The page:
Fire burned throughout the entire novel, from start to finish. This is not a happy book and it certainly doesn’t end happily. This is the story of a summer in which the heat took everything. Nobody left unscathed. It shows us that we are all capable of monstrous acts, sometimes monstrous acts which are necessary. My heart ached for some characters and my blood boiled because of others. I felt every emotion reading this book and I would recommend it to anybody. I’ve never read a book like this and I’m so glad that I was given the opportunity to.
Overall, Tiffany McDaniel managed to write a book with such heavy themes that it could have failed but instead she wrote a book with a whimsical, yet dark feel and at the centre, this beautiful family who love each other, faults and all. The devil really is in the details of this book. I want to read it again. I want its words tattooed on my skin. Congratulations to Tiffany on this spectacular debut that will live with me for a very long time.
|Dangerous Girls is such a compelling read. I loved this book so much that I finished it in just a few hours – it drags you in and keeps you captivated throughout its entirety. I couldn’t put it down as I had to know who had killed Elise – I really couldn’t concentrate on anything else until I’d found out! Then, when I did find out, I was so shocked but at the same time, so happy. This book had such a perfect ending.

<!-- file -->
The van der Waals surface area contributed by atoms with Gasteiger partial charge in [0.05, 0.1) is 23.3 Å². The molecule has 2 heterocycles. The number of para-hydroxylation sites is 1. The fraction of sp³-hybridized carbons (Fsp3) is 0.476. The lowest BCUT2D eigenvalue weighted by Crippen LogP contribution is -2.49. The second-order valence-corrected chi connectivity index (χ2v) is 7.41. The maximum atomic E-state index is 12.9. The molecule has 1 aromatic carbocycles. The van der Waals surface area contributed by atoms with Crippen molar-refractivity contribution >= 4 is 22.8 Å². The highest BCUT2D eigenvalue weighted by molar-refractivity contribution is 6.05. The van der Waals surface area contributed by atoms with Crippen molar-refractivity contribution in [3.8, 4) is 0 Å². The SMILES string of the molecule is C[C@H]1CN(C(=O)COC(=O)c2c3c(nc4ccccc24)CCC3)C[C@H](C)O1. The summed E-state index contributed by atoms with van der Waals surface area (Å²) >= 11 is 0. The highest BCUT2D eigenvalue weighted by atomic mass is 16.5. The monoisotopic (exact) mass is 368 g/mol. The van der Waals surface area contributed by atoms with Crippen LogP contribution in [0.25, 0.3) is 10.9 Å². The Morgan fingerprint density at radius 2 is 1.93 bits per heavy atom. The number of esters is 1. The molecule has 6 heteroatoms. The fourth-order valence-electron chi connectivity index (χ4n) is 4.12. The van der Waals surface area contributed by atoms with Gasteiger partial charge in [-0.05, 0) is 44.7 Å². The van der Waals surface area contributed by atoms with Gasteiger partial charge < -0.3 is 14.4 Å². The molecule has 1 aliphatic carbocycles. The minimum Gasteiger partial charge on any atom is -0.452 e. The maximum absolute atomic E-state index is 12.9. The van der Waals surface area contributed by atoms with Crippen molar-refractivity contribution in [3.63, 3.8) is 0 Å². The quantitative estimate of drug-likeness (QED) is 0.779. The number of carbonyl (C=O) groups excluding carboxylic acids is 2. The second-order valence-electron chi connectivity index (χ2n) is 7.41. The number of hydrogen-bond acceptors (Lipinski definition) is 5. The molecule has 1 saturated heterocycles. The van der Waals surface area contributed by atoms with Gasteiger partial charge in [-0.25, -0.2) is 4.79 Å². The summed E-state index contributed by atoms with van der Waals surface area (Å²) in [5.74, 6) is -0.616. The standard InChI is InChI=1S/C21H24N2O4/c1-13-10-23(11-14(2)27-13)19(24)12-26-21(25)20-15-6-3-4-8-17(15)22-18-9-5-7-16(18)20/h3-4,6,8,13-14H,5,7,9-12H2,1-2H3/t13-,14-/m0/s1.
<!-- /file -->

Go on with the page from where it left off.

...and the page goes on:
Everything about this book was so complex, from Anna and Elise’s relationship and what their possessiveness over each other entailed, to Anna’s character in itself. I loved the way that the story unfolded, starting with Elise’s death, and how the reader was allowed to see more and more of ‘behind the scenes’ and flashback moments as the book went on, as well as floor plans of the holiday home and other pieces of evidence used in the trial. It allowed you to form your opinion on each character and on who committed the murder, change those opinions constantly as the book went on, and then have your mind completely blown when you reach the end and find out that everything you thought you’d worked out in this book was a lie.